May 2014 Archive

Statutory holiday pay to take commission payments into account

The ECJ has held that under the Working Time Directive, a worker who receives commission payments which are directly and intrinsically linked to the performance of the tasks he is required to undertake as part of his contract of employment is entitled to have that commission taken into account when calculating statutory holiday pay.

Civil penalties and preventing illegal working

The Immigration Bill, which completed its passage through the House of Commons on 30 January, received Royal Assent today (14 May). Included in the bill are major changes to Section 15 of the Immigration, Asylum and Nationality Act 2006 which contains the legislation governing the imposition of Civil Penalties on employers who employ illegal workers. There are changes both to the level of civil penalty that may be imposed and also to the documents an employer needs to check in order to establish a statutory excuse against receiving a civil penalty.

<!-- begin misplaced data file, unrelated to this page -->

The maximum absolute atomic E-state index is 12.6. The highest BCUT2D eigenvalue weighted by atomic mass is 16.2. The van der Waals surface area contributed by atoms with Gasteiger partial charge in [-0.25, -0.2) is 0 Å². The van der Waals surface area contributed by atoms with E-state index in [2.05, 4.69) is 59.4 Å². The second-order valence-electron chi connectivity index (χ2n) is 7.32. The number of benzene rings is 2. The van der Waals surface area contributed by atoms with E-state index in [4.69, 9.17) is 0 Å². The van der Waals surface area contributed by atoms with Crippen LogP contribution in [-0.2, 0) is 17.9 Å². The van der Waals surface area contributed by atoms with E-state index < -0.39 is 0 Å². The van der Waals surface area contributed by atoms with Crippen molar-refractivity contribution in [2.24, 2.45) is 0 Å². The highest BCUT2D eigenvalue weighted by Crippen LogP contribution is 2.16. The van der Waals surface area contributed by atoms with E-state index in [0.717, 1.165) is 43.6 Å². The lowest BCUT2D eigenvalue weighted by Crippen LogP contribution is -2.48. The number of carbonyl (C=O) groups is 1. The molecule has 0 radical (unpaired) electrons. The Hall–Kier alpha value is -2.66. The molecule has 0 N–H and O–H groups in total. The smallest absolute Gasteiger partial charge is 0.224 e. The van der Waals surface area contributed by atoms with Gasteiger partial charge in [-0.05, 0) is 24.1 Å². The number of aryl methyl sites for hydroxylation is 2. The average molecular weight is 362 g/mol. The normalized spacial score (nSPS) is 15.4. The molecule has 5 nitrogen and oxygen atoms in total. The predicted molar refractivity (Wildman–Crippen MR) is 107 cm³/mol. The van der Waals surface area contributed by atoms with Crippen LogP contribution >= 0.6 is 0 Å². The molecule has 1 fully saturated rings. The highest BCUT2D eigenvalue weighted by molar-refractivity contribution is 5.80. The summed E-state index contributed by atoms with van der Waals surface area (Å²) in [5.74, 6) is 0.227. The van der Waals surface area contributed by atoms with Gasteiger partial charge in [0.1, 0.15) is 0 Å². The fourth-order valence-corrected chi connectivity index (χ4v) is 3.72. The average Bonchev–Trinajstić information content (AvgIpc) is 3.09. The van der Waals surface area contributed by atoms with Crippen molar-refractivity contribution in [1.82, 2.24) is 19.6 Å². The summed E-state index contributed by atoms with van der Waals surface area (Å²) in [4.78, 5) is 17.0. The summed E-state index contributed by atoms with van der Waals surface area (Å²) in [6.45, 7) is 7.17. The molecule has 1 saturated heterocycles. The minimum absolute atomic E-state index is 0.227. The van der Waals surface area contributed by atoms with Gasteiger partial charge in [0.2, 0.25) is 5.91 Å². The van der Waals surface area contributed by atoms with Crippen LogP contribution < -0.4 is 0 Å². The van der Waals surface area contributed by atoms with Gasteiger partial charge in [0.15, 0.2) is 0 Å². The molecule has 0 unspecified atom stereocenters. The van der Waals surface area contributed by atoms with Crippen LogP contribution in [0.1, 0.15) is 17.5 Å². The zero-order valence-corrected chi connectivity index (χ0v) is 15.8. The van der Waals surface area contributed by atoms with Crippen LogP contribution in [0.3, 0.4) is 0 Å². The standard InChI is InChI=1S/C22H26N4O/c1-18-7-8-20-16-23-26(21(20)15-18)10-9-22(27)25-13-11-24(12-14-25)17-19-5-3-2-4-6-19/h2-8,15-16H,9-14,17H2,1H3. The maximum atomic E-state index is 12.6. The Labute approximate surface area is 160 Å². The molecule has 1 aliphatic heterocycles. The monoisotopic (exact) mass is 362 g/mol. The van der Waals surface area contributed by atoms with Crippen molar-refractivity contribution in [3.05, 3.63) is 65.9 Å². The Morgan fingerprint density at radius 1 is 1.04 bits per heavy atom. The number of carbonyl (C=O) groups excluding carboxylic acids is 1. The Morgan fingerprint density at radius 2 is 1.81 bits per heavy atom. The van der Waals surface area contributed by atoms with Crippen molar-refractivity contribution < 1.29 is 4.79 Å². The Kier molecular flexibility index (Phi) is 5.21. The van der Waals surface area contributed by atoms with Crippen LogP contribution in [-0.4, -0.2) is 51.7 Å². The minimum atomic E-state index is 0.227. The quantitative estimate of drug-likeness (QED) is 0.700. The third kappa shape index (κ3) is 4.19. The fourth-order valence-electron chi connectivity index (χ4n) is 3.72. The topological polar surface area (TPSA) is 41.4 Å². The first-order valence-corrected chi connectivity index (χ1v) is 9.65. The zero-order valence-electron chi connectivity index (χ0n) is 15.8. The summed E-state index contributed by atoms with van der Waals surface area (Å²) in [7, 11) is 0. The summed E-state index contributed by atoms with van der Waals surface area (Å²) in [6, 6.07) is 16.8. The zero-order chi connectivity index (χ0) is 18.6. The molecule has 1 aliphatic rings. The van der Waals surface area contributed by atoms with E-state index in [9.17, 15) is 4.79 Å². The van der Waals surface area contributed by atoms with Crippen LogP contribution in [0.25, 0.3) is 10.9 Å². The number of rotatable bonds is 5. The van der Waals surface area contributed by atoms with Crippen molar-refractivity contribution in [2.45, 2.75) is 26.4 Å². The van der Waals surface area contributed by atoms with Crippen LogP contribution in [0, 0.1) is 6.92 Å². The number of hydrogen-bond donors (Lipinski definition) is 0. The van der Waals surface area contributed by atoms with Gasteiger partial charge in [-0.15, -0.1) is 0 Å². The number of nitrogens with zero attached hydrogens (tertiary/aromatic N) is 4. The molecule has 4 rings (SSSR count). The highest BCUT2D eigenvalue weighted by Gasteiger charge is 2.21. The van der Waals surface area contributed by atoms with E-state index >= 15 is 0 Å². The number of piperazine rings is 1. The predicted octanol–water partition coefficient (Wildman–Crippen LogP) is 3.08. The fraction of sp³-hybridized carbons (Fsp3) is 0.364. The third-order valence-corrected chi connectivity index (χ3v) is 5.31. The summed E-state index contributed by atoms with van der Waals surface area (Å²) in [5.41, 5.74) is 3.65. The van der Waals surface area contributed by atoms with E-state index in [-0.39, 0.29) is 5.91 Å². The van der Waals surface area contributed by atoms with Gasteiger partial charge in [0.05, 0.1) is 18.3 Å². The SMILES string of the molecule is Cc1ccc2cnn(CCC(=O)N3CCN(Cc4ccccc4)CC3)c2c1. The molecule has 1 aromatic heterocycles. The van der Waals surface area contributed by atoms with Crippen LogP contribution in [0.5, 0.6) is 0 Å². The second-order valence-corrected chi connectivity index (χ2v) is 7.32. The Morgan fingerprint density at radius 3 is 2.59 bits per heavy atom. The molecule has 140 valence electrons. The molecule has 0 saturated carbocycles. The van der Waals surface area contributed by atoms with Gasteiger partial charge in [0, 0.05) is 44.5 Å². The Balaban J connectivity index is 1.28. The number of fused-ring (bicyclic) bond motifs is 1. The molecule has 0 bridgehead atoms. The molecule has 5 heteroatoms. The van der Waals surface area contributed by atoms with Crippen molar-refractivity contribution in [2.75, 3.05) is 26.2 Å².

Force majeure – Just another “boilerplate” clause?

A force majeure clause is designed to excuse one party (or both) from performing affected obligations in a contract following the occurrence of certain events or circumstances. However, whilst it may come as a surprise to some business people, the term “force majeure” has no meaning under English law. Rather, “protection” is only afforded if the applicable circumstances are specified in a written contract; it will not be implied .
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